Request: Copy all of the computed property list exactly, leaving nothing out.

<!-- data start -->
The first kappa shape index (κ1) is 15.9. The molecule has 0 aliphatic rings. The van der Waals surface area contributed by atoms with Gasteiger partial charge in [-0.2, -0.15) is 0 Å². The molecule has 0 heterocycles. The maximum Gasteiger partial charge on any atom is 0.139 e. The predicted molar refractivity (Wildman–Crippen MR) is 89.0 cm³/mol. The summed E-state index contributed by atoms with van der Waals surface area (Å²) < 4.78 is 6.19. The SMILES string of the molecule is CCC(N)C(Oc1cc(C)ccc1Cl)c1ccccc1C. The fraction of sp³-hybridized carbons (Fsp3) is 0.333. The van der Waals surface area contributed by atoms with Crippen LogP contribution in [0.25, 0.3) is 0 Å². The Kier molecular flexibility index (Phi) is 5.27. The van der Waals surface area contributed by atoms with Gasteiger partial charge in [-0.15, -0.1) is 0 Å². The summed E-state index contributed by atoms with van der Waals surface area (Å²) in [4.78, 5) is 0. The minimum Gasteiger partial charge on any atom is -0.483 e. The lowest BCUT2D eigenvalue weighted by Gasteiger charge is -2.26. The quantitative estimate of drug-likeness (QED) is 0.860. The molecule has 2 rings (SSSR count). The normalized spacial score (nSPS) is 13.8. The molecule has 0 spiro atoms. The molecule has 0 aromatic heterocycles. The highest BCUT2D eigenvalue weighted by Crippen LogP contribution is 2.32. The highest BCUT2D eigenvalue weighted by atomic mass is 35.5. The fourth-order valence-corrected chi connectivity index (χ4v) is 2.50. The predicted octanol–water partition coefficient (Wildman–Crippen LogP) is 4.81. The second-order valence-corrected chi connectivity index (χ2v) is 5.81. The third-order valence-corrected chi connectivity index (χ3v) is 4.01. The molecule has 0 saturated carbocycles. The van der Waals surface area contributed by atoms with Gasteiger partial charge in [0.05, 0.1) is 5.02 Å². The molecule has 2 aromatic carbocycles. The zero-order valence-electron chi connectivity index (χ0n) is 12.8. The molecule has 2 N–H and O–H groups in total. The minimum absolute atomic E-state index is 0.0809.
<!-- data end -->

The first kappa shape index (κ1) is 15.9. The molecule has 0 aliphatic rings. The van der Waals surface area contributed by atoms with Gasteiger partial charge in [-0.2, -0.15) is 0 Å². The molecule has 0 heterocycles. The maximum Gasteiger partial charge on any atom is 0.139 e. The predicted molar refractivity (Wildman–Crippen MR) is 89.0 cm³/mol. The summed E-state index contributed by atoms with van der Waals surface area (Å²) < 4.78 is 6.19. The SMILES string of the molecule is CCC(N)C(Oc1cc(C)ccc1Cl)c1ccccc1C. The fraction of sp³-hybridized carbons (Fsp3) is 0.333. The van der Waals surface area contributed by atoms with Crippen LogP contribution in [0.25, 0.3) is 0 Å². The Kier molecular flexibility index (Phi) is 5.27. The van der Waals surface area contributed by atoms with Gasteiger partial charge in [-0.15, -0.1) is 0 Å². The summed E-state index contributed by atoms with van der Waals surface area (Å²) in [4.78, 5) is 0. The minimum Gasteiger partial charge on any atom is -0.483 e. The lowest BCUT2D eigenvalue weighted by Gasteiger charge is -2.26. The quantitative estimate of drug-likeness (QED) is 0.860. The molecule has 2 rings (SSSR count). The normalized spacial score (nSPS) is 13.8. The molecule has 0 spiro atoms. The molecule has 0 aromatic heterocycles. The highest BCUT2D eigenvalue weighted by Crippen LogP contribution is 2.32. The highest BCUT2D eigenvalue weighted by atomic mass is 35.5. The fourth-order valence-corrected chi connectivity index (χ4v) is 2.50. The predicted octanol–water partition coefficient (Wildman–Crippen LogP) is 4.81. The second-order valence-corrected chi connectivity index (χ2v) is 5.81. The third-order valence-corrected chi connectivity index (χ3v) is 4.01. The molecule has 0 saturated carbocycles. The van der Waals surface area contributed by atoms with Gasteiger partial charge in [0.05, 0.1) is 5.02 Å². The molecule has 2 aromatic carbocycles. The zero-order valence-electron chi connectivity index (χ0n) is 12.8. The molecule has 2 N–H and O–H groups in total. The minimum absolute atomic E-state index is 0.0809.